Play a less vigorous game of catch. Lift your dog to a comfortable position to join the family watching TV, or give your dog a bed underneath the table when you are playing games.

And don’t forget about treats.

Don’t Forget the Treats

One way of looking at treats is to regard them as little bribes we pay our dogs to do the things we want them to do.

Another way of looking at treats is as tokens of affection we give our dogs when they show the behaviors that make them part of our family.

Dying dogs still enjoy treats. Find activities to reward that remind your dog she is still part of the family (and that you are still alpha-dog), and continue to offer them just as long as your dog can swallow them.

Make Every Day a Good Day

Dying dogs have good days and bad days.

A good day might be a day your dog can take a short walk with you.

Another way to have a good day might be just visiting with your dog and petting them when they can’t get out of bed.

Don’t forget that smelling is believing. When your dog can’t go outdoors for play, bring outdoor scents to remind them of happy playtimes past.

And arrange visits with friendly dogs as your dog’s health permits.

A Checklist for Keeping Your Dying Dog Comfortable

Here’s a quick review of things you can do to keep a dying dog as comfortable as possible.

  • Keep providing the basics. Your dog still needs fresh food, clean water, and a comfortable bed.
  • Stick to veterinarian-prescribed pain control in the dosages your vet prescribes. Offer petting and conversation to distract your dog from pain that medications can’t treat.
  • Keep your dog warm. Dogs weakened by disease may have trouble maintaining their core body temperature.
  • Give your dog a quiet environment. Draw the curtains or close the shutters to make sure they aren’t distracted by a threatening neighborhood dog venturing onto their territory. Make your small children understand that your dog is not available for play. Stay with your dog when a quiet environment is impossible, for example, when fireworks are going off or during a thunderstorm.
  • Be patient and calm. Speak in comforting tones. Your dog will be able to read your emotions. If you are upset, your dog will be upset, too. It’s OK to take a strategic retreat from your dog for a few minutes when you can’t handle their condition.
  • Stay close to your dog. Be there when you are needed.

Of course, you also need to take care of someone else when your dog is sick: You.

When our dogs get sick, our lives can become emotional roller coasters.

This is a natural reaction, but it can trigger a lot of human anxiety and depression.

The situation can snowball when you have had to miss some other responsibility to your family, or to your job, or just an opportunity to get out of the house.

Most of us take care of our dogs like they were any other family member, but when all your care and devotion aren’t doing your dog any good, it’s time to consider other steps.

Every pet parent should make a real effort to take care of their dying dog in these seven ways, but there comes a time when it is no longer possible to keep your dog comfortable.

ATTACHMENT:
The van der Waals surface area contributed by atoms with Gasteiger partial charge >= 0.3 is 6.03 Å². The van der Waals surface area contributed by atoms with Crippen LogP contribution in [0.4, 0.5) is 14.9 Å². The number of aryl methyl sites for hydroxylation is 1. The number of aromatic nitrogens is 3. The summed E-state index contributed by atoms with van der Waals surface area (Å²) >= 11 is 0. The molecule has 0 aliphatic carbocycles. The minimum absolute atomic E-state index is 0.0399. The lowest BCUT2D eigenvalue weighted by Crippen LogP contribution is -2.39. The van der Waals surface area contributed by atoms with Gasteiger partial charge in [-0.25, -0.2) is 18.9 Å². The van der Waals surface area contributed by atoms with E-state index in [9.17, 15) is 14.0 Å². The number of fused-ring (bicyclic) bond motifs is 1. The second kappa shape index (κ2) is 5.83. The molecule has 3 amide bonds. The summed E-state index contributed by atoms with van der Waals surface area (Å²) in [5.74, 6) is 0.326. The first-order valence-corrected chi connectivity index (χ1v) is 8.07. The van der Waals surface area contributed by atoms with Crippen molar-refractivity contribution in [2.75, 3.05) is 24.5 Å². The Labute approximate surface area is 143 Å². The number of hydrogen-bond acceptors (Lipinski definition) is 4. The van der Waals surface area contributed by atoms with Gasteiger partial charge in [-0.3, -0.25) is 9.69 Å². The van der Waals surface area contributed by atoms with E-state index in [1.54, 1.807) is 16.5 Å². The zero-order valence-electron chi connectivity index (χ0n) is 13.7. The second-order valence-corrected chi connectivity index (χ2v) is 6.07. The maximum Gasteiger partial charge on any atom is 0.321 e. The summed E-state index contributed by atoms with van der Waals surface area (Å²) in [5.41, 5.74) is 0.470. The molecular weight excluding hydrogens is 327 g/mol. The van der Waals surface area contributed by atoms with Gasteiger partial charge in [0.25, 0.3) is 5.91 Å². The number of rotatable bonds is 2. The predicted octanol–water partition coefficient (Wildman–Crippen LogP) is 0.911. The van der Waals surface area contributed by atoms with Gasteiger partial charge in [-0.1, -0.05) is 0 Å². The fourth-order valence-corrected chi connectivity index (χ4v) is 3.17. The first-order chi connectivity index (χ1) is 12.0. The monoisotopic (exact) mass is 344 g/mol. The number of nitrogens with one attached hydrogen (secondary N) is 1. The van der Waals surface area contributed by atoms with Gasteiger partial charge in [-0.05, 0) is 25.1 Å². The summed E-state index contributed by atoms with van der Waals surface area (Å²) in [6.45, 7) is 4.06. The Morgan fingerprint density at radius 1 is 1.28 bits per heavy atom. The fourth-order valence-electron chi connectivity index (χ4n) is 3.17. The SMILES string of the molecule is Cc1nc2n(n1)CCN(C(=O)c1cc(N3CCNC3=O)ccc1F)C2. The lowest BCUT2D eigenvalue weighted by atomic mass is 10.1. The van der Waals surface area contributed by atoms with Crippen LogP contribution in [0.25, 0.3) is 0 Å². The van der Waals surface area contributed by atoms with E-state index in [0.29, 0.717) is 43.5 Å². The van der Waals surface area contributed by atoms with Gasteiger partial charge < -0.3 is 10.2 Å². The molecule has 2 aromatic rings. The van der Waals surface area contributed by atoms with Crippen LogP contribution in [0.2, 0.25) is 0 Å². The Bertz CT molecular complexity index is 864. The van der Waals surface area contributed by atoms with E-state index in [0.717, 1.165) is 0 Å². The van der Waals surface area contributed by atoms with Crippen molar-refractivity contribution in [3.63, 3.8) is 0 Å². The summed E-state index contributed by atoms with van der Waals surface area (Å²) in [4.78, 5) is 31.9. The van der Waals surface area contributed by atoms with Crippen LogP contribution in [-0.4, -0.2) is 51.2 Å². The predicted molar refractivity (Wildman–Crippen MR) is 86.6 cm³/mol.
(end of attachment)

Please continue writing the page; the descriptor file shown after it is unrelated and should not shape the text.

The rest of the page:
If you have done your best in these seven areas, you and your family will be sad, but you won’t need to feel guilty about the next steps.

What Do You Do When You Can No Longer Keep Your Dying Dog Comfortable?

Euthanasia is quick, painless, and readily available, but even when you have decided it is the best option for your dog, there are preparations to make.

What to Tell Your Kids

Most adults have a hard time dealing with the need to put down a dog. For kids, it’s even harder.

For many children, the family dog is the best friend they have ever had. It can be very hard for them to cement their love for their dog by letting him go.

Here are some suggestions for making this reality more bearable.

  • Be honest. It’s usually best to let your children know about the possibility of euthanasia as soon as the vet has told you that your dog is terminally ill. It is always better for your children to get the news directly from you, and to give them some to take it in. Hiding the reality of the situation from your children will make the news even more of a blow when the time comes. Lying to your children will make it more difficult for them to trust you after your dog dies.
  • Let your children know it is appropriate to feel sad. Make sure that they understand that your dog’s ill health isn’t because of something they did. Start the news with words to the effect of “Mommy and Daddy are sad because….”
  • Don’t tell your children that your dog is being “put to sleep.” You don’t want them to associate their own sleep with death. It’s better to say that you are going to end your dog’s pain.
  • Avoid excessively euphemistic language. After your dog is gone don’t say he “passed away” or is “gone.” Children may understand you to be saying that your dog will come back. They might even go out and look for their pet themselves.
  • If additional explanation is necessary after the fact, be honest about why you euthanized your dog. Tell you children that your dog’s body wasn’t working any more, and you didn’t want your dog to suffer any more pain.

It can help to write down what you intend to say before you have your talk with your children. It can help to prepare yourself for a difficult talk.

What to Do When the Day Comes

There are at-home options for canine euthanasia, but for a number of reasons, we don’t recommend them.

It’s hard to be the person that gives your dog the drug that kills them.

Not every product will work on every dog, and if they don’t, both you and your dog will be suffering even more than before.

It’s best to let a veterinarian make sure that your dog’s final moments are painless and indeed final.

Be sure to give your children an opportunity to say their goodbyes before your take your dog to the vet for euthanasia.

Then, stay with your dog. The vet can give your dog a drug to put them to sleep before giving the euthanasia drug.

This way they drift off to painless sleep before they receive a permanent end to their pain. You can be there to pet and speak to your dog in those final moments as the last goodbye.